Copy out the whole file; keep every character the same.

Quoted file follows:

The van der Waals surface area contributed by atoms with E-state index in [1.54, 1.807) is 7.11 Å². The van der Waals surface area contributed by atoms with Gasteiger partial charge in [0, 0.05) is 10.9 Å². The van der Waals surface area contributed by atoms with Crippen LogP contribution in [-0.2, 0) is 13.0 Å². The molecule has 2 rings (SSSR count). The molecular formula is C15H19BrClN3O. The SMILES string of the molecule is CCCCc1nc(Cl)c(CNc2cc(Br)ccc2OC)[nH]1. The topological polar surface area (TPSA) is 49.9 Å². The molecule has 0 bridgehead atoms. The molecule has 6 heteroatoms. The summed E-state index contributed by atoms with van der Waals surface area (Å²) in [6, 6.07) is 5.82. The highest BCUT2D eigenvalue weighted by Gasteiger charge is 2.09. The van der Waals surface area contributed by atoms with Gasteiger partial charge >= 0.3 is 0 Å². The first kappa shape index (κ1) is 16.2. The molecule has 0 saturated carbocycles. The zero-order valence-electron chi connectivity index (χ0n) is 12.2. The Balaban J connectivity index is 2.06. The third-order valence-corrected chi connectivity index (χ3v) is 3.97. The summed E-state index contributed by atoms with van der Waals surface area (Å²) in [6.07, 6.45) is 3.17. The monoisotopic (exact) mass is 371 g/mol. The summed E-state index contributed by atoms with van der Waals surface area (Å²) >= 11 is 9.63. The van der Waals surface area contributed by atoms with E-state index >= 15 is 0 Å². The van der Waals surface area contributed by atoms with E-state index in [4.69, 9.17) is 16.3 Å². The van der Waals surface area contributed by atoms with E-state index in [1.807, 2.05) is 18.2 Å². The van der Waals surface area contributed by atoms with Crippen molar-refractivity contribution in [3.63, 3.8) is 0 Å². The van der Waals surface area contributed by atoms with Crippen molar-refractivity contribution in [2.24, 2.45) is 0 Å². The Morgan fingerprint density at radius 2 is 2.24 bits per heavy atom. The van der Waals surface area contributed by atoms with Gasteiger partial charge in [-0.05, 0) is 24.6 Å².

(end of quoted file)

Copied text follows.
The van der Waals surface area contributed by atoms with E-state index in [1.54, 1.807) is 7.11 Å². The van der Waals surface area contributed by atoms with Gasteiger partial charge in [0, 0.05) is 10.9 Å². The van der Waals surface area contributed by atoms with Crippen LogP contribution in [-0.2, 0) is 13.0 Å². The molecule has 2 rings (SSSR count). The molecular formula is C15H19BrClN3O. The SMILES string of the molecule is CCCCc1nc(Cl)c(CNc2cc(Br)ccc2OC)[nH]1. The topological polar surface area (TPSA) is 49.9 Å². The molecule has 0 bridgehead atoms. The molecule has 6 heteroatoms. The summed E-state index contributed by atoms with van der Waals surface area (Å²) in [6, 6.07) is 5.82. The highest BCUT2D eigenvalue weighted by Gasteiger charge is 2.09. The van der Waals surface area contributed by atoms with Gasteiger partial charge >= 0.3 is 0 Å². The first kappa shape index (κ1) is 16.2. The molecule has 0 saturated carbocycles. The zero-order valence-electron chi connectivity index (χ0n) is 12.2. The Balaban J connectivity index is 2.06. The third-order valence-corrected chi connectivity index (χ3v) is 3.97. The summed E-state index contributed by atoms with van der Waals surface area (Å²) in [6.07, 6.45) is 3.17. The monoisotopic (exact) mass is 371 g/mol. The summed E-state index contributed by atoms with van der Waals surface area (Å²) >= 11 is 9.63. The van der Waals surface area contributed by atoms with E-state index >= 15 is 0 Å². The van der Waals surface area contributed by atoms with E-state index in [4.69, 9.17) is 16.3 Å². The van der Waals surface area contributed by atoms with E-state index in [1.807, 2.05) is 18.2 Å². The van der Waals surface area contributed by atoms with Crippen molar-refractivity contribution in [3.63, 3.8) is 0 Å². The van der Waals surface area contributed by atoms with Crippen molar-refractivity contribution in [2.24, 2.45) is 0 Å². The Morgan fingerprint density at radius 2 is 2.24 bits per heavy atom. The van der Waals surface area contributed by atoms with Gasteiger partial charge in [-0.05, 0) is 24.6 Å².